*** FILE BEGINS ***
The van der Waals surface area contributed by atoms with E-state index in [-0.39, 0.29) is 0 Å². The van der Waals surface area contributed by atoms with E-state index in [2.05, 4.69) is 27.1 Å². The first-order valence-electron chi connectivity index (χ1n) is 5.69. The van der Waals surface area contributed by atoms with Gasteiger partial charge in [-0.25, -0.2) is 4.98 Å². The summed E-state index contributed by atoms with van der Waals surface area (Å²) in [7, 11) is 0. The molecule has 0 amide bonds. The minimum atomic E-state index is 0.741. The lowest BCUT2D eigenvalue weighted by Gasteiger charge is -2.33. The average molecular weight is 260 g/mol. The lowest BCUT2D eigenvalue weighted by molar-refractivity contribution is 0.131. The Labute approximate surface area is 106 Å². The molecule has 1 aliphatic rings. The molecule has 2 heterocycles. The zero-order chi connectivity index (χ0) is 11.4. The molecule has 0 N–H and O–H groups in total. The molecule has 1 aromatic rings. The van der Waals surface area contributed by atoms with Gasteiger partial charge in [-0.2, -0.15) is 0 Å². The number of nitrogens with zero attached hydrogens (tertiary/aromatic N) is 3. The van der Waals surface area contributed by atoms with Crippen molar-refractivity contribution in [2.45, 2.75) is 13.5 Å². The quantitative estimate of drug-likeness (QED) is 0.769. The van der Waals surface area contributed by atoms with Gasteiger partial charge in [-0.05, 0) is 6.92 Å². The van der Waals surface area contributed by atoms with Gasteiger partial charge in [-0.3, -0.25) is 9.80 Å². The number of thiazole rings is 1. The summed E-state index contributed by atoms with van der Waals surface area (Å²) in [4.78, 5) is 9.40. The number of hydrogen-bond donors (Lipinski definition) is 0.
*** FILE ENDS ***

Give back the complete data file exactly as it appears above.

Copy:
The van der Waals surface area contributed by atoms with E-state index in [-0.39, 0.29) is 0 Å². The van der Waals surface area contributed by atoms with E-state index in [2.05, 4.69) is 27.1 Å². The first-order valence-electron chi connectivity index (χ1n) is 5.69. The van der Waals surface area contributed by atoms with Gasteiger partial charge in [-0.25, -0.2) is 4.98 Å². The summed E-state index contributed by atoms with van der Waals surface area (Å²) in [7, 11) is 0. The molecule has 0 amide bonds. The minimum atomic E-state index is 0.741. The lowest BCUT2D eigenvalue weighted by Gasteiger charge is -2.33. The average molecular weight is 260 g/mol. The lowest BCUT2D eigenvalue weighted by molar-refractivity contribution is 0.131. The Labute approximate surface area is 106 Å². The molecule has 1 aliphatic rings. The molecule has 2 heterocycles. The zero-order chi connectivity index (χ0) is 11.4. The molecule has 0 N–H and O–H groups in total. The molecule has 1 aromatic rings. The van der Waals surface area contributed by atoms with Gasteiger partial charge in [-0.2, -0.15) is 0 Å². The number of nitrogens with zero attached hydrogens (tertiary/aromatic N) is 3. The van der Waals surface area contributed by atoms with Crippen molar-refractivity contribution in [2.45, 2.75) is 13.5 Å². The quantitative estimate of drug-likeness (QED) is 0.769. The van der Waals surface area contributed by atoms with Gasteiger partial charge in [-0.05, 0) is 6.92 Å². The van der Waals surface area contributed by atoms with Gasteiger partial charge in [-0.3, -0.25) is 9.80 Å². The number of thiazole rings is 1. The summed E-state index contributed by atoms with van der Waals surface area (Å²) in [4.78, 5) is 9.40. The number of hydrogen-bond donors (Lipinski definition) is 0.